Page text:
10 Different Kinds Of Limestone
At the Gasco Fireplace Gallery we offer 10 kinds of Limestone.
- Relvinha - Portuguese Veined
- Semi Rijo - Portuguese Inc. fossilised markings mostly without veining
- Agean - More of a plain white with slight variations and markings
- Turkish - Similar to Agean but more aged in appearance
- Limra White - Spanish , similar to Turkish but with more speckled appearance CURRENTLY OUR MOST POPULAR
- Bateig Beige - Spanish, darker Sandstone type colour and texture.
- Bateig Fantasia - As above but with more variations.
- Bateig Diamonte - As above but with a slight open faced Natural Stone type feel and appearance
- Grey Limestone - Exclusively from Feature Marble . This is becoming more popular and is one of our favourites.
- Corinthian Stone - Honed Limestone originating from the Western Mediterranean.
Limestone fireplaces are extremely popular although the majority of these tend to be imported from the Far East. They are however extremely well made and are regarded as some of the best value fireplaces in the showrooms !
If you prefer to have a fireplace made to your requirements or simply like a particular design within the showroom, the chances are the excellent Bespoke option will allow you to have anything made in any of the limestones (Except Persian)
What is Limestone?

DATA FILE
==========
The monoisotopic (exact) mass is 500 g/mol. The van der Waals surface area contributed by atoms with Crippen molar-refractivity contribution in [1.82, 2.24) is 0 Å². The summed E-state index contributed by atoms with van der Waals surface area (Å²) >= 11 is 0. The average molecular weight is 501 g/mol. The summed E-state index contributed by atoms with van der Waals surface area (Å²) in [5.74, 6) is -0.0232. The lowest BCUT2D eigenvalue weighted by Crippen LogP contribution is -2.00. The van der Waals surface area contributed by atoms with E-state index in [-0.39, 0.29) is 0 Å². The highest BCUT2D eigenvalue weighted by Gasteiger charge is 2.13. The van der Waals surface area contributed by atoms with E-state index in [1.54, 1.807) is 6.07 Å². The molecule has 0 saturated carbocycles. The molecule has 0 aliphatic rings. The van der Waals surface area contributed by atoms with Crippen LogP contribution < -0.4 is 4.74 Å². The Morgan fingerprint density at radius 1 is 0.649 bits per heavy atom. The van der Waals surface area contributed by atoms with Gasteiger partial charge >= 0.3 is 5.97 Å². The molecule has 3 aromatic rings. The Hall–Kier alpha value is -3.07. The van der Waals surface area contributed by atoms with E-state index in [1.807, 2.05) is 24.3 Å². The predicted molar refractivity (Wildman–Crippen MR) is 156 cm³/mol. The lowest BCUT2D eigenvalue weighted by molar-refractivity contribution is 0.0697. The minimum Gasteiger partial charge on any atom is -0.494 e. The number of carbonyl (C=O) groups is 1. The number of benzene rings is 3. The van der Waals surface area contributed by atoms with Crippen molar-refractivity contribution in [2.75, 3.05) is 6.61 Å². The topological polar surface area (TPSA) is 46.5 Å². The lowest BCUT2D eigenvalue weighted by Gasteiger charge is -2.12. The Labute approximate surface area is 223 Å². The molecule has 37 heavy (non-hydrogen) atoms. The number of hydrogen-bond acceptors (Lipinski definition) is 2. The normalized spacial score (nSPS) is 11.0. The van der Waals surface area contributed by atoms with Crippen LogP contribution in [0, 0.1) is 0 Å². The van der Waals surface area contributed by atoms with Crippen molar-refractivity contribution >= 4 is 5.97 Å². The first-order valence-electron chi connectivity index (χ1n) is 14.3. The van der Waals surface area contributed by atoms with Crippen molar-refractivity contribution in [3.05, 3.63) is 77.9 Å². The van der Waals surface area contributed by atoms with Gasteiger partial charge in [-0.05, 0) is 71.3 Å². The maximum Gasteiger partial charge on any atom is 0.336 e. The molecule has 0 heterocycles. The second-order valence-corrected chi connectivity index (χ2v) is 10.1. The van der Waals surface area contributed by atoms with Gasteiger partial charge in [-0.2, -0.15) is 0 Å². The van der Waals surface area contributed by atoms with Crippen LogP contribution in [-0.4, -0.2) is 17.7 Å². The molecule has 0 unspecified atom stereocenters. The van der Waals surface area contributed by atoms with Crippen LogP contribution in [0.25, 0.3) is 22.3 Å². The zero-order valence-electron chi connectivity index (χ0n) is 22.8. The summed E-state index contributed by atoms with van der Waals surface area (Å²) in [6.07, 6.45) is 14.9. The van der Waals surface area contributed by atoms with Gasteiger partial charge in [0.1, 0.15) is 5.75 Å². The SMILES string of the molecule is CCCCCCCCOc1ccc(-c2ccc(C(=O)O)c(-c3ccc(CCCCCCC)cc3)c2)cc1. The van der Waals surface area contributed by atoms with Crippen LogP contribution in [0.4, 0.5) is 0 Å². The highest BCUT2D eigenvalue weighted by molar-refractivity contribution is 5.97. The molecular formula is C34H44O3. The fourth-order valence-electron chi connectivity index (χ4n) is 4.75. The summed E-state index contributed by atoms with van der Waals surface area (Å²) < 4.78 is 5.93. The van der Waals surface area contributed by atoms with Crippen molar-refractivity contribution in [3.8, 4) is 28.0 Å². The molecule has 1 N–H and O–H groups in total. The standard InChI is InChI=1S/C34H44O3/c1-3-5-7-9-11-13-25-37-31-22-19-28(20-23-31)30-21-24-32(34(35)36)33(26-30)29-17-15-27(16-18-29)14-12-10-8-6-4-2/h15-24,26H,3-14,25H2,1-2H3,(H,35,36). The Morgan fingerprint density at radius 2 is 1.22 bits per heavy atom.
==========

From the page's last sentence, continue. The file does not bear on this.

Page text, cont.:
Limestone is an organic, sedimentary rock. This means it was formed from the remains of billions of tiny shells and micro-skeletons deposited on the sea bed
Most of these decayed totally 300 million years ago, but a few decayed only partially. Those which decayed least are visible to the naked eye as fossils, others can only be recognised through a microscope.
They were compressed to form solid rock in layers - called bedding planes. These bedding planes contain vertical cracks called joints. Joints and bedding planes make the rock permeable.
Sedimentary rock covers approximately 75% of the Earth's surface and the differences between successive layers indicate changes to the environment which have occurred over time.
If limestone is very deeply buried, heat and pressure will cause the calcium carbonate within the Limestone to recrystallize, therefore forming marble.